Kent Forum By Dr Clive Dyson Most of the semiconductor output of the UK (which approaches that of, for example, Taiwan) is produced by inward investors, brought here by a skilled labour force and an attractive manufacturing climate. The other vital ingredient is a highly educated and skilled workforce, capable of designing and making the next generation of semiconductor product. This is in short supply throughout the world. Success will go to those regions that prove capable of developing the necessary skills base. Recognising that maintaining this skills base was vital to their continued success in the UK, the semiconductor manufacturers established the National Microelectronics Institute in late 1996. The NMI’s objective is to promote the operation and growth of the microelectronics industry throughout the UK. Founding members were Fujitsu, GEC Plessey Semiconductors (now owned by Mitel), Motorola, National Semiconductor, NEC, Newport Wafer Fab, Philips, Seagate and Siemens, with the support of the DTI and regional bodies. The NMI is working, with the regions to raise the profile of the industry, to increase the supply of skilled staff and to improve the efficiency of the manufacturing value chain in the UK. It is building a national framework in which industry, academia and the regions can collaborate. The wafer fabs operating in the UK presently employ around 15,000 staff. A conservative estimate is that around 4,000 additional operators and technicians and around 1,000 additional graduate engineers will be added to this number by the year 2000. There will be no growth in the number of operators required, but the number of skilled technicians required will double. Recent years have seen a number of collaborative initiatives (involving industry, academia and regional bodies) aimed at meeting this demand. For example: HNCs and HNDs for the industry have been developed in Scotland, and subsequently adapted in the North East for use in England and Wales.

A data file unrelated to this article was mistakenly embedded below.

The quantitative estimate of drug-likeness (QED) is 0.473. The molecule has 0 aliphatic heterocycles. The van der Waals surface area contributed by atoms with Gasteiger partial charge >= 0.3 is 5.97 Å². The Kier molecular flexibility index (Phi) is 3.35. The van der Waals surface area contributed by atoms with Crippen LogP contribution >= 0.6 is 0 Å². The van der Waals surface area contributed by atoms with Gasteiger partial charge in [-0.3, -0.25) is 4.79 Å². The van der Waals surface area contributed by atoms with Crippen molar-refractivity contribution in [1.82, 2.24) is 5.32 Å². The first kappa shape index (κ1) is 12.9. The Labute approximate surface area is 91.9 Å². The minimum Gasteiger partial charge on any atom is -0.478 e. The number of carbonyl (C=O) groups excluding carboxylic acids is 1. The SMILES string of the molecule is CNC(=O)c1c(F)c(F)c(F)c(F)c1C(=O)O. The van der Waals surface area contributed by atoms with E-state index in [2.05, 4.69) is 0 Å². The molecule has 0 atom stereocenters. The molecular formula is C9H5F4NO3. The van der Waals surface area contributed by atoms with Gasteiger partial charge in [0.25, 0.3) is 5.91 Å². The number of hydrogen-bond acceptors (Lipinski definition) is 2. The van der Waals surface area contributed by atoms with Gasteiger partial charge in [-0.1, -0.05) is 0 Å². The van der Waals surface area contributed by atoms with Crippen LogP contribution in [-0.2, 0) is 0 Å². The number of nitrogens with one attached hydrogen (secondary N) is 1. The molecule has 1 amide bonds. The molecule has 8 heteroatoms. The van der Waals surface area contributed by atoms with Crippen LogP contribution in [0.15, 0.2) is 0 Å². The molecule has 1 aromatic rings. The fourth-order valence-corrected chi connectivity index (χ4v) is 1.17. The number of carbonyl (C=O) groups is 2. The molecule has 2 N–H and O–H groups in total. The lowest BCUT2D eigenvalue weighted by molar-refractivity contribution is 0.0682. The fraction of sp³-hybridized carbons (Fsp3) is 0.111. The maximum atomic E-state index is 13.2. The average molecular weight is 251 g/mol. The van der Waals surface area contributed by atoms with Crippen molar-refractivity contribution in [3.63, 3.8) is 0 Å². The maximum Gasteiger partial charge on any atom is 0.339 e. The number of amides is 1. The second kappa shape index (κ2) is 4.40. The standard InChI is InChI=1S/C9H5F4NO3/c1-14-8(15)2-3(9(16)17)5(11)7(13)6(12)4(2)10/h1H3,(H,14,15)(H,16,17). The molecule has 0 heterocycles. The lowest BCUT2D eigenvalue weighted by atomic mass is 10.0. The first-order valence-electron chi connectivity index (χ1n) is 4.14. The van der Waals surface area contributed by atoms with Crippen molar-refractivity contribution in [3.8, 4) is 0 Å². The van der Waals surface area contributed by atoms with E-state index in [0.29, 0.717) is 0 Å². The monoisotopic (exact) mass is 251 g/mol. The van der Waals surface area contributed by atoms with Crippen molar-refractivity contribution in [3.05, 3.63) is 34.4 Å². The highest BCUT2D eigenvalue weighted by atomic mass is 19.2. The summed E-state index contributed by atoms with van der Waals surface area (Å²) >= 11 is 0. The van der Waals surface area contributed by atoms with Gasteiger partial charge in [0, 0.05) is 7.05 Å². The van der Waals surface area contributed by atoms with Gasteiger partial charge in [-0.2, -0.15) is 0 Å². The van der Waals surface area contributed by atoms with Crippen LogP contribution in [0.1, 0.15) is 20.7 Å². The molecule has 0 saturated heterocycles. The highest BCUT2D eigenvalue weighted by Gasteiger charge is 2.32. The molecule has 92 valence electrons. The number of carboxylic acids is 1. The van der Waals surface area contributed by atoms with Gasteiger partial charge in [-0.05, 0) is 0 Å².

Dr Clive Dyson is chief executive of the National Microelectronics Institute